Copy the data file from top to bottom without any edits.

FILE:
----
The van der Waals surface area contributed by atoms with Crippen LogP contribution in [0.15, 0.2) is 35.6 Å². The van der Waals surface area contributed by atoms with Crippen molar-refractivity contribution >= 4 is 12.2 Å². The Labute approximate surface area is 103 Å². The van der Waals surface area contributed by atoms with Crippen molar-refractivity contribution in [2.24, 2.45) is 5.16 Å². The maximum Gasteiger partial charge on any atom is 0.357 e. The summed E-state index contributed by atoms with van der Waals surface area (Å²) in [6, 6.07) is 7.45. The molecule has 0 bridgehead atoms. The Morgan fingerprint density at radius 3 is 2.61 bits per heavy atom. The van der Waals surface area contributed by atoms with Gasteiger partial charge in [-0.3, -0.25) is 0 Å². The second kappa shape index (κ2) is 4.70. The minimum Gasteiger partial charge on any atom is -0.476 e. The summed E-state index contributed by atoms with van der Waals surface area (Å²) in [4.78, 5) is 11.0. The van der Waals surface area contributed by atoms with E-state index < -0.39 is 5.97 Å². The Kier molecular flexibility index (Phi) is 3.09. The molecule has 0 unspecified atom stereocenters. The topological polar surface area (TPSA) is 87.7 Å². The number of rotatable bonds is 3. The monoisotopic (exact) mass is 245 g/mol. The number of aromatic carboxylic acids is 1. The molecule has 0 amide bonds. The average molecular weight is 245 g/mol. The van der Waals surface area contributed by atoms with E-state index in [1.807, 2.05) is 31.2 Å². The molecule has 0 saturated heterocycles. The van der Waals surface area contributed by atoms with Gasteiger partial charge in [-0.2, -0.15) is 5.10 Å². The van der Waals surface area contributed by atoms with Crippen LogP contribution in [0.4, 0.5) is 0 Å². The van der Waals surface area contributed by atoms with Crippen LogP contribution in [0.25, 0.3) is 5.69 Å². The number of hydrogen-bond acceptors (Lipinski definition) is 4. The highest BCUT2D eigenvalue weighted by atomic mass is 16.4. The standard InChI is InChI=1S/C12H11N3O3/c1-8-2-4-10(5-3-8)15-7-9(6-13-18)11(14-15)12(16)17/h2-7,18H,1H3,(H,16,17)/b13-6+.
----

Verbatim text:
The van der Waals surface area contributed by atoms with Crippen LogP contribution in [0.15, 0.2) is 35.6 Å². The van der Waals surface area contributed by atoms with Crippen molar-refractivity contribution >= 4 is 12.2 Å². The Labute approximate surface area is 103 Å². The van der Waals surface area contributed by atoms with Crippen molar-refractivity contribution in [2.24, 2.45) is 5.16 Å². The maximum Gasteiger partial charge on any atom is 0.357 e. The summed E-state index contributed by atoms with van der Waals surface area (Å²) in [6, 6.07) is 7.45. The molecule has 0 bridgehead atoms. The Morgan fingerprint density at radius 3 is 2.61 bits per heavy atom. The van der Waals surface area contributed by atoms with Gasteiger partial charge in [-0.3, -0.25) is 0 Å². The second kappa shape index (κ2) is 4.70. The minimum Gasteiger partial charge on any atom is -0.476 e. The summed E-state index contributed by atoms with van der Waals surface area (Å²) in [4.78, 5) is 11.0. The van der Waals surface area contributed by atoms with E-state index < -0.39 is 5.97 Å². The Kier molecular flexibility index (Phi) is 3.09. The molecule has 0 unspecified atom stereocenters. The topological polar surface area (TPSA) is 87.7 Å². The number of rotatable bonds is 3. The monoisotopic (exact) mass is 245 g/mol. The number of aromatic carboxylic acids is 1. The molecule has 0 amide bonds. The average molecular weight is 245 g/mol. The van der Waals surface area contributed by atoms with E-state index in [1.807, 2.05) is 31.2 Å². The molecule has 0 saturated heterocycles. The van der Waals surface area contributed by atoms with Gasteiger partial charge in [-0.2, -0.15) is 5.10 Å². The van der Waals surface area contributed by atoms with Crippen LogP contribution in [0.4, 0.5) is 0 Å². The van der Waals surface area contributed by atoms with Crippen LogP contribution in [0.25, 0.3) is 5.69 Å². The number of hydrogen-bond acceptors (Lipinski definition) is 4. The highest BCUT2D eigenvalue weighted by atomic mass is 16.4. The standard InChI is InChI=1S/C12H11N3O3/c1-8-2-4-10(5-3-8)15-7-9(6-13-18)11(14-15)12(16)17/h2-7,18H,1H3,(H,16,17)/b13-6+.